In 1994, Mickey Newbury gave his patient fans hope by releasing the live album Nights When I Am Sane, his first recording of any kind in six years and his first to contain any new material in 13 years. Two years later, he answered their prayers with Lulled By the Moonlight, his first new studio album consisting primarily of new material since 1981's After All These Years. Put out on his own record label, it was a typically eccentric effort. Always fond of recycling his own work, Newbury borrowed the track "Blue Sky Shining" from his 1979 album The Sailor as well as musical interludes from LPs dating back to 1969's Looks Like Rain; re-recorded "The Future Is Not What It Used to Be," which had first appeared on his 1971 album 'Frisco Mabel Joy; and included studio recordings of three of the four new songs that had appeared on Nights When I Am Sane. He also turned over one entire track on the album to Toni Jolene Clay, who co-wrote (with J. Weatherly), sang, played piano on, and produced "Silver Moon" with no apparent input from him. All those digressions, however, still left room on a 73-minute CD for 11 new (or at least previously unrecorded) Newbury compositions. The songwriter dedicated the album to Stephen Foster, with whom he must identify. Foster was the first man to become well-known as a songwriter, and he came up with material that has been absorbed into American popular music. Newbury, who has always shown a fondness for 19th century song styles, began this comeback collection with "Three Bells for Stephen," asking, "Do you remember me, dear hearts and gentle people?" His new songs were full of backward glances over a long life and were tinged with regret, which was a typical stance for him. But he could also be surprising. "Captured in Blue" was a doo wop love song on which his voice was reminiscent of fellow East Texan Don Henley, for example, while "Just Another Lovely Day" was a light, jazzy number, and "Freight Train Howlin'" a rocker. More characteristic were songs, like "Shades of '63" and "Time Was," that reflected philosophically on the past. Lulled By the Moonlight was not a masterpiece, which necessarily made it a disappointment given the high standard of the artist's best work, but it demonstrated that he continued to ply his craft a decade and a half after he had given up on a full-time performing career, and that was encouraging.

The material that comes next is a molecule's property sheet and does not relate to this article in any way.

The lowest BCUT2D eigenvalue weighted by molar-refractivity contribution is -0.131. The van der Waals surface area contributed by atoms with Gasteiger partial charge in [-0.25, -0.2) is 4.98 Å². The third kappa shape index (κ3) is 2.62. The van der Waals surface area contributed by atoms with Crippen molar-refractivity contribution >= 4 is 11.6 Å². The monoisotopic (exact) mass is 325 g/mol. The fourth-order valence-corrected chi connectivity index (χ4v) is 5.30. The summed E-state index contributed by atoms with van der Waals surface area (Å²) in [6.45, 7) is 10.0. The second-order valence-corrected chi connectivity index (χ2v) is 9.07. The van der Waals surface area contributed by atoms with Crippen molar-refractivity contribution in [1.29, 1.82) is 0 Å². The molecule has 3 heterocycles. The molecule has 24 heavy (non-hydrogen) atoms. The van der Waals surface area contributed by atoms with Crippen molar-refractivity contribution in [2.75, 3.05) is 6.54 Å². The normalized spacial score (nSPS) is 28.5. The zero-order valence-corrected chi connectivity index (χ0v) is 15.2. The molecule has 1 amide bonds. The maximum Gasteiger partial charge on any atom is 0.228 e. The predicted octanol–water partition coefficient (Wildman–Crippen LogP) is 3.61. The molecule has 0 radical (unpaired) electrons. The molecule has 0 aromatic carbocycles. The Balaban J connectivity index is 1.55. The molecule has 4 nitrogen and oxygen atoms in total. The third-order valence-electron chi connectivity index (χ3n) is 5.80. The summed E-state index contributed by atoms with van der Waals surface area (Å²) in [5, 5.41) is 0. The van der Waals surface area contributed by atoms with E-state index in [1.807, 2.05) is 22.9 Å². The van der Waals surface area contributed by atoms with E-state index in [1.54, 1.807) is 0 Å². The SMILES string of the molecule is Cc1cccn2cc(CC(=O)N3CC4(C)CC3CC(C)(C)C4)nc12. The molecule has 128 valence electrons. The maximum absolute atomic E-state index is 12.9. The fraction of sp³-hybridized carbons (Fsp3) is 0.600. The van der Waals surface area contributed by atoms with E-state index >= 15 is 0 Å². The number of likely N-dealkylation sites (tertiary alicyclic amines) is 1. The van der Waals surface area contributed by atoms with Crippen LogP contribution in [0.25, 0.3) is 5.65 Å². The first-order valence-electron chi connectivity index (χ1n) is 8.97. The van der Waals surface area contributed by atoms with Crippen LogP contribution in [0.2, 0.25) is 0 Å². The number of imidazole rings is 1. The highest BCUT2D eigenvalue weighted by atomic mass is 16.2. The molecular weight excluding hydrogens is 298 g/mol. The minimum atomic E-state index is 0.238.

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AllMusic Review by William Ruhlmann